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Mortgage Industry Needs to Prepare For Litigation Now as Pandemic Portends Market Turmoil Mortgage Industry Needs to Prepare For Litigation Now as Pandemic Portends Market Turmoil

Mortgage Industry Needs to Prepare For Litigation Now as Pandemic Portends Market Turmoil

Home ownership has long been part of the American dream. Increasing unemployment and rising loan defaults threaten to turn that dream into a nightmare from the Great Recession of 2008. Mortgages are not just an American ideal; they are an integral investment for millions of Americans. Indeed, mortgages are still made, packaged, and sold. But when mortgagors cannot pay, investors suffer, and suffering breeds lawsuits. 

Lenders, servicers, investment managers, and other mortgage industry participants should not ignore the signs. Instead, they must heed the lessons of the Great Recession and prepare today for the litigation of tomorrow.    
  1. Trouble is Brewing
In the wake of the Great Recession, millions of American households underwent foreclosure. Amid other reported causes, a rise in subprime mortgages, lax underwriting guidelines, and increasingly complicated securitizations of mortgages contributed to the chaos.

A decade later, for many, the financial crisis may seem like a distant memory. We have experienced a decade of economic growth. But even before the COVID-19 pandemic, America’s economic condition was not as stable as most believe. A recent report from the Financial Health Network demonstrates that the majority of Americans belie the illusion of financial stability. Specifically, according to the Financial Health Pulse 2019 Trends Report, only 29% percent of Americans are financially healthy, whereas 43 million individuals are financially vulnerable and 135 million are struggling. Indeed, 12% of survey respondents did not have a week’s worth of living expenses saved, and 55% of individuals aged 26-49 did not have three months of living expenses saved.
And now, as a result of the pandemic, the vast majority of the country is sheltering in place, and millions of Americans have lost their jobs in just the last two months. Like workers, businesses and entire industries are struggling, resulting in the passage of the CARES Act. The Act provided emergency relief funds to millions of Americans and over a trillion dollars in relief to U.S. businesses. The Act also imposed a 90-day foreclosure moratorium on all GSA-backed mortgage loans.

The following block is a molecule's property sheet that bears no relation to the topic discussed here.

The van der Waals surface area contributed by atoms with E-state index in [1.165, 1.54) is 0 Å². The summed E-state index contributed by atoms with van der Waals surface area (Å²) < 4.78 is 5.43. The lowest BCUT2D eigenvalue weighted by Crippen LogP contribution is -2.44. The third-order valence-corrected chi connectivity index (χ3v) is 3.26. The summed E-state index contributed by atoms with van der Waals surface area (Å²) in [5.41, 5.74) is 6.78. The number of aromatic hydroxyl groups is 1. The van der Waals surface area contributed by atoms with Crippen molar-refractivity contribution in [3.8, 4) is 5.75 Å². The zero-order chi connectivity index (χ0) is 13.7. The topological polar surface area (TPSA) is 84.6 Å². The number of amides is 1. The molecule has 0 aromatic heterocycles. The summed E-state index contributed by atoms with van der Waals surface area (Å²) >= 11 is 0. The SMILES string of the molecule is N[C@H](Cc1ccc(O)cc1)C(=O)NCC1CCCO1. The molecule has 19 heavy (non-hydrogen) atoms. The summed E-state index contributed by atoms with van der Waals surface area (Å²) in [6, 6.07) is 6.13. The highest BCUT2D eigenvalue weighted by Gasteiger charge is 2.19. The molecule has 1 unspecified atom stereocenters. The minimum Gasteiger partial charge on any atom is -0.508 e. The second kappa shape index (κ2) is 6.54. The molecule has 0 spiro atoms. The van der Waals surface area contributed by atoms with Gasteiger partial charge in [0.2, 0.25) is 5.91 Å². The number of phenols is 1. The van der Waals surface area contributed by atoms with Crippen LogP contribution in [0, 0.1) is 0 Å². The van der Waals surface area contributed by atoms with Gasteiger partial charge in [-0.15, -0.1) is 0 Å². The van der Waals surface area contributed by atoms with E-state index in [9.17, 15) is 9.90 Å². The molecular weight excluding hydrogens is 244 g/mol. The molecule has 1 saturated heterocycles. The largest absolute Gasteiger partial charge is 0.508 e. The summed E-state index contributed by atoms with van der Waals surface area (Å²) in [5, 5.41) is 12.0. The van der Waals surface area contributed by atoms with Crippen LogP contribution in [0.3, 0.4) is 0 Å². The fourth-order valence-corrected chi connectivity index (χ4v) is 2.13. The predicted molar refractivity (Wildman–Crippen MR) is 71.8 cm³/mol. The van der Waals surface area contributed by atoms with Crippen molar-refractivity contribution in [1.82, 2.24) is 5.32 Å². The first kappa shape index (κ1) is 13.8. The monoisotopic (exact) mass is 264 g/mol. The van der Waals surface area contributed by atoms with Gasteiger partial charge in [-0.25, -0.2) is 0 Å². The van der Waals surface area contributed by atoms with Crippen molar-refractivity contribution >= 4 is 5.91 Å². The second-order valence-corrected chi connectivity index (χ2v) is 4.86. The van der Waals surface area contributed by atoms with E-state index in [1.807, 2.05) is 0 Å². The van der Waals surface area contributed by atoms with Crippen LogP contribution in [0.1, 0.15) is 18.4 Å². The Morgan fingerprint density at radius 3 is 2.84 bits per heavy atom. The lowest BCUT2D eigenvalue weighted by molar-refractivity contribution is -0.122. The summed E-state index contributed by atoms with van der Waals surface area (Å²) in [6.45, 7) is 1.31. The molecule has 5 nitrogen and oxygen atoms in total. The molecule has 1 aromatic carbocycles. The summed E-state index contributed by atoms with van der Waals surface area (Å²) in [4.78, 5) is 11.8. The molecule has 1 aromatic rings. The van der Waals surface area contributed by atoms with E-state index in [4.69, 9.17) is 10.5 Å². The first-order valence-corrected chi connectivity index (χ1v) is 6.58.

Despite these steps, millions of Americans find themselves unemployed and loan defaults are on the rise. Indeed, recent reports indicate that millions of mortgages are in forbearance—a significant jump in mere months. 
  1. Déjà vu all over again—Defaults will impact investments and spur litigation
Pain shared is pain lessened. During the Great Recession, those impacted sought to lessen their pain via litigation. Defaults led to foreclosures; foreclosures spawned reduced returns for mortgage-backed investments; and economic trouble begat endless lawsuits. Shareholders sued companies that had invested heavily in mortgage markets. Consumers sued lenders and loans who they believed had defrauded them. Investors sued mortgage trustees. Trustees sued the lenders from whom they had purchased the loans, and so on. Counterparties became adversaries and friends transformed into foes. 

Today, though residential mortgage-backed securities (MBS) are less prevalent, mortgages—both commercial and residential—are still common collateral for a host of investment vehicles. There are mortgage real estate investment trusts (mortgage REITs), MBS, and collateralized loan obligations. 

And as in crises past, as these investments lose value, dissatisfied investors will seek to share the pain. In late March, for instance, the Royal Bank of Canada was sued by a commercial mortgage REIT after the lender made margin calls based on the declining value of commercial mortgage backed securities due to the crisis. 
  1. Mitigating Risk in Advance of a Potential Litigation Boom